b.refs = [c]
c.refs = [a]
d.refs = []

But it's not there just to be stared at, so let's do something with it! One thing we could do is go over the graph and print out the nodes. But let's do one better, let's also show how deep into the graph we are by indenting the output! What we want is this:

a
__b
____c
__d

We don't have the nice arrows here, but you can still make out the shape of the graph.

First iteration

def traverse_naive(node, depth):
    print('__'*depth + node.name)
    for ref in node.refs:
        traverse_naive(ref, depth+1)

Very simple. Print the name of the node at the current level of depth, and then recurse down the outgoing edges. But when we run this something bad happens:

>>> traverse_naive(a, 0)
a
__b
____c
______a
________b
..
RuntimeError: maximum recursion depth exceeded

There's no sign of d, instead we keep going round and round along the path a-b-c-a. Woops.

Preempting cycles

Traditionally, graph traversal algorithms have set properties on nodes in the graph to indicate to themselves that a particular node had been seen before. For example, we could set node.been_here_before = True every time we enter a node, and then we could check for this property to make sure we don't re-enter the node later.

But this is not awesome, because we then have to change the graph as we traverse it. What if we want to traverse it again later, do we then need another traversal algorithm to remove all the markers or what?

There is another way to do this, however. We can use a data structure completely outside the graph in which we keep track of what we've seen so far (imagine a guy walking around a warehouse with a clipboard, he then doesn't have to mark any of the merchandise!).

So instead of checking the value of node.been_here_before, we're going to check the value of cache[node].

Now, there are two main strategies for where to do this check. We can do it right before the recursive call, or right after.

def traverse_check_before(node, depth, cache):
    cache[node] = None

    print('__'*depth + node.name)
    for ref in node.refs:
        # we are about to recurse, first check if the node we want
        # to recurse on is in the cache
        if ref in cache:
            print('Already in cache: %s' % ref.name)
            continue
        # recurse if we reach this point
        traverse_cached(ref, depth+1, cache)


def traverse_check_after(node, depth, cache):
    # we have just recursed, return if this node is already in
    # the cache
    if node in cache:
        print('Already in cache: %s' % node.name)
        return
    cache[node] = None

    print('__'*depth + node.name)
    for ref in node.refs:
        # recurse without exception
        traverse_cached(ref, depth+1, cache)

Here it doesn't matter which one we use, so we're just going to use the second option.

Second iteration

At this point you might be thinking that everything is going swimmingly, but in fact a small problem has crept up. It cannot have escaped your attention that we've snuck another parameter into that function definition. This means that we have to call the function like this:

>>> traverse_check_after(a, 0, {})
a
__b
____c
Already in cache: a
__d

The function works, but we really, really don't want to have to do it like this. There is no reason the caller has to know about the cache, let alone that it is a dictionary. And if we ever decide to change the cache mechanism, we have to update all the client code.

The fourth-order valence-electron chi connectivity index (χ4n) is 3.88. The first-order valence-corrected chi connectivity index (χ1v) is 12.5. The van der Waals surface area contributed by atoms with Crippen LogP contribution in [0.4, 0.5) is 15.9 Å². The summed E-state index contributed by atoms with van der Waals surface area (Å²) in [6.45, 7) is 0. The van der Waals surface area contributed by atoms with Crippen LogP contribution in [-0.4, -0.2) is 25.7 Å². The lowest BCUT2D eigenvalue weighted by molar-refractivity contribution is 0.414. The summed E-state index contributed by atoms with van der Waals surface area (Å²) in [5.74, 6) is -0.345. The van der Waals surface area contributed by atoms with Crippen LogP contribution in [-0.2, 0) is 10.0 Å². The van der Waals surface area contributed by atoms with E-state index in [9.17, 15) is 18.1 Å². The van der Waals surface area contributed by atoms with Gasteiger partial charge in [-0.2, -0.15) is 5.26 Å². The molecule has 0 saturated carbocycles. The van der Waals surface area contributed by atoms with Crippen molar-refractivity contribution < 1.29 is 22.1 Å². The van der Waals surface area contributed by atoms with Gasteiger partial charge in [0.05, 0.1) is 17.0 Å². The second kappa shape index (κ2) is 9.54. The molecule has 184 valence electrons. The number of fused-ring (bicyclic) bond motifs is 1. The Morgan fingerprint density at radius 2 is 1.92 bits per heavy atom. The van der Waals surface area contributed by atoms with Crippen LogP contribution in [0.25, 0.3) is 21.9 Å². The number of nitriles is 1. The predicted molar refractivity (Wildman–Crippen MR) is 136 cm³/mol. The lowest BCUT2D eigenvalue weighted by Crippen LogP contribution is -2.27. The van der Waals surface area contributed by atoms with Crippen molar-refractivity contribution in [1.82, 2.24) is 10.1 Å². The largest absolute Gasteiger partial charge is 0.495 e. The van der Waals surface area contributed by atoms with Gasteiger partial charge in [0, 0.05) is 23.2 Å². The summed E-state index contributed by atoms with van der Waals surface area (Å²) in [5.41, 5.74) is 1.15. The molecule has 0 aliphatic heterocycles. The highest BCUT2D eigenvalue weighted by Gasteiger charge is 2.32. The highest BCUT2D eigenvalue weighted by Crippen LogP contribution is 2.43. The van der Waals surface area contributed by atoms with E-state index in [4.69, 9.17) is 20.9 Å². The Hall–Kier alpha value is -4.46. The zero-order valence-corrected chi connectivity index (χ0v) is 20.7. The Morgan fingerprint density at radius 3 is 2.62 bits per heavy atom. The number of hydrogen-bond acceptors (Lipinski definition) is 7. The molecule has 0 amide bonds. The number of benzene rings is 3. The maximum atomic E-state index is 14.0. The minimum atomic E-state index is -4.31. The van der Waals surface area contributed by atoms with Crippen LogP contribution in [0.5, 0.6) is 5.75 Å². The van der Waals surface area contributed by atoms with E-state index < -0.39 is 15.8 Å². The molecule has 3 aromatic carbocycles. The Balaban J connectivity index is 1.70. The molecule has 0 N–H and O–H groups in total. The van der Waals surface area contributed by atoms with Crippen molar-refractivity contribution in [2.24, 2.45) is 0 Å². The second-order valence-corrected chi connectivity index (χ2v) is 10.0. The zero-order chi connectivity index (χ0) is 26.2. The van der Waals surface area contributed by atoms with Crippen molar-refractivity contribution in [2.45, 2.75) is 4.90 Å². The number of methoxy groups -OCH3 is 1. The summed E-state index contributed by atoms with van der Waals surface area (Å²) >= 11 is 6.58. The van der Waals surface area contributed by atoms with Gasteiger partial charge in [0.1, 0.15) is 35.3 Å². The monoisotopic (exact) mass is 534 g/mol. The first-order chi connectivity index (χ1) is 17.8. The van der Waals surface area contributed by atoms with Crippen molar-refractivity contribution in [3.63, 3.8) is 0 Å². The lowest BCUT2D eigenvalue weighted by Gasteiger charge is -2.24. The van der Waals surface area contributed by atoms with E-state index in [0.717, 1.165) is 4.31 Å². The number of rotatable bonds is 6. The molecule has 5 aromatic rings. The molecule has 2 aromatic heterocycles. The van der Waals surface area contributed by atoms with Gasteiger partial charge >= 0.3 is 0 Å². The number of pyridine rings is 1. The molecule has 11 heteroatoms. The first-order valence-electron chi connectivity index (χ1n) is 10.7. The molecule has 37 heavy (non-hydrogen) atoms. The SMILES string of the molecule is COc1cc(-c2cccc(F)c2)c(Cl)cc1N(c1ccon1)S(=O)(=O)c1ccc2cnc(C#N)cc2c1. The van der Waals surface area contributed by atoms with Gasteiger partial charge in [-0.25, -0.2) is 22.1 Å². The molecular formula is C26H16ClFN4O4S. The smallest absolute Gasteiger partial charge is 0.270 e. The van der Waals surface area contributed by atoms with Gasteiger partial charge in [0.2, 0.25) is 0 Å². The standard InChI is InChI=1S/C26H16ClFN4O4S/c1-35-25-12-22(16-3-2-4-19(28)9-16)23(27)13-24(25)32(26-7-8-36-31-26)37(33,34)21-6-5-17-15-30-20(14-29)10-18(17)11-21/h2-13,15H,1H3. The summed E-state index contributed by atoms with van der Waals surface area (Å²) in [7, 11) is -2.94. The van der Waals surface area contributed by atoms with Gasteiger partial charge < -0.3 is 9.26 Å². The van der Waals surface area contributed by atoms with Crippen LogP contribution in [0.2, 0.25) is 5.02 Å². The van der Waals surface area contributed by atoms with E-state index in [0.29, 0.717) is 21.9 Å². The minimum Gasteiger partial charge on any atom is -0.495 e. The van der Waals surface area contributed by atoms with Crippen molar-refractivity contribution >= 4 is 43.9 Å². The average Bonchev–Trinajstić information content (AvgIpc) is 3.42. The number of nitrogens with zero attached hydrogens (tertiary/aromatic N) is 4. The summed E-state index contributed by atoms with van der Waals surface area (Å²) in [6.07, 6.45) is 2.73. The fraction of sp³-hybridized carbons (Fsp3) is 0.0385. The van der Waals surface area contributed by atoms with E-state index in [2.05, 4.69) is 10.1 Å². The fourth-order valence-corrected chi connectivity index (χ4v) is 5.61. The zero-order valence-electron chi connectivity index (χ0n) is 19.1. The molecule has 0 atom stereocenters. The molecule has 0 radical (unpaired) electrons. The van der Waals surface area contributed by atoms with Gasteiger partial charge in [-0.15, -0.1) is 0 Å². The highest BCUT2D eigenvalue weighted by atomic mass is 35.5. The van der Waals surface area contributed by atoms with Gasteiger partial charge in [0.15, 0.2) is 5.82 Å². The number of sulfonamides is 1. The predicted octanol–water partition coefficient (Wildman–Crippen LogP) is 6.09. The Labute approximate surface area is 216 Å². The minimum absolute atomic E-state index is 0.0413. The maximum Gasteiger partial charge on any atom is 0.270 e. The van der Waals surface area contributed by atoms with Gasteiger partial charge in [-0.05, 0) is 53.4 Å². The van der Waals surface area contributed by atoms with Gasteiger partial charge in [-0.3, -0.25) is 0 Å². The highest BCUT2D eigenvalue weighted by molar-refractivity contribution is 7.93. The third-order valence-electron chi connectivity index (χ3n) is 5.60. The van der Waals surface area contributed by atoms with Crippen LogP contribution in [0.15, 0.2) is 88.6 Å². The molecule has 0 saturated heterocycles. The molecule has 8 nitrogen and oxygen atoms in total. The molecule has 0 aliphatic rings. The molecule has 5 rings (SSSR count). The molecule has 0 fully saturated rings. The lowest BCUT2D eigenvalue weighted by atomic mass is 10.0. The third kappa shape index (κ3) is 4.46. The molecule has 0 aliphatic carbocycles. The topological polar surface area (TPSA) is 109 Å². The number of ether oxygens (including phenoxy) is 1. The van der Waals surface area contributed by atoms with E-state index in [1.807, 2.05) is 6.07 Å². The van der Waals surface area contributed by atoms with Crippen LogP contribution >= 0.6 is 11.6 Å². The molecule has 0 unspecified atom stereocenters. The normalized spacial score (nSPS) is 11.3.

So what can we do? We can't set up the cache in the function body, because the function is recursive!

This is where you might get that look in your eye that you get when you're being clever. Hah, but what about this:

def traverse_cached(node, depth, cache={}):
    if node in cache:
        print('Already in cache: %s' % node.name)
        return
    cache[node] = None

    print('__'*depth + node.name)
    for ref in node.refs:
        traverse_cached(ref, depth+1, cache=cache)

Brilliant! We don't have to set up the cache neither inside the function body nor at the call site. This cache has to be initialized somewhere between the call and the function being executed, but somehow we've found a magical in-between, haven't we!

Keyword parameters really are a tremendous boon, but unfortunately they will not save our skin this time. Do you know what happens if we do this?

>>> traverse_cached(a, 0)
>>> traverse_cached(a, 0)

Read and weep:

>>> traverse_cached(a, 0)
a
__b
____c
Already in cache: a
__d
>>> traverse_cached(a, 0)
Already in cache: a

Keyword parameters

Keyword parameters don't do what you thought they did. You thought traverse_cached would get a new dictionary every time it was called without a cache argument. But that's not what happens. (But isn't python magical???)

In fact, it works like this. The cache keyword parameter gets initialized once and for all when the function is compiled. Since the value it is set to is an empty dictionary, the dict object is initially empty. But every time you call the function, it's the same dictionary that gets passed in!

Third iteration

It's come to this, I'm afraid. The problem is unsurmountable. We can't not pass the cache parameter. But we definitely don't want to do it at the call site. Which leaves no other option than...

def traverse_cached_fixed(node, depth):
    def rec(node, depth, cache):
        if node in cache:
            print('Already in cache: %s' % node.name)
            return
        cache[node] = None

        print('__'*depth + node.name)
        for ref in node.refs: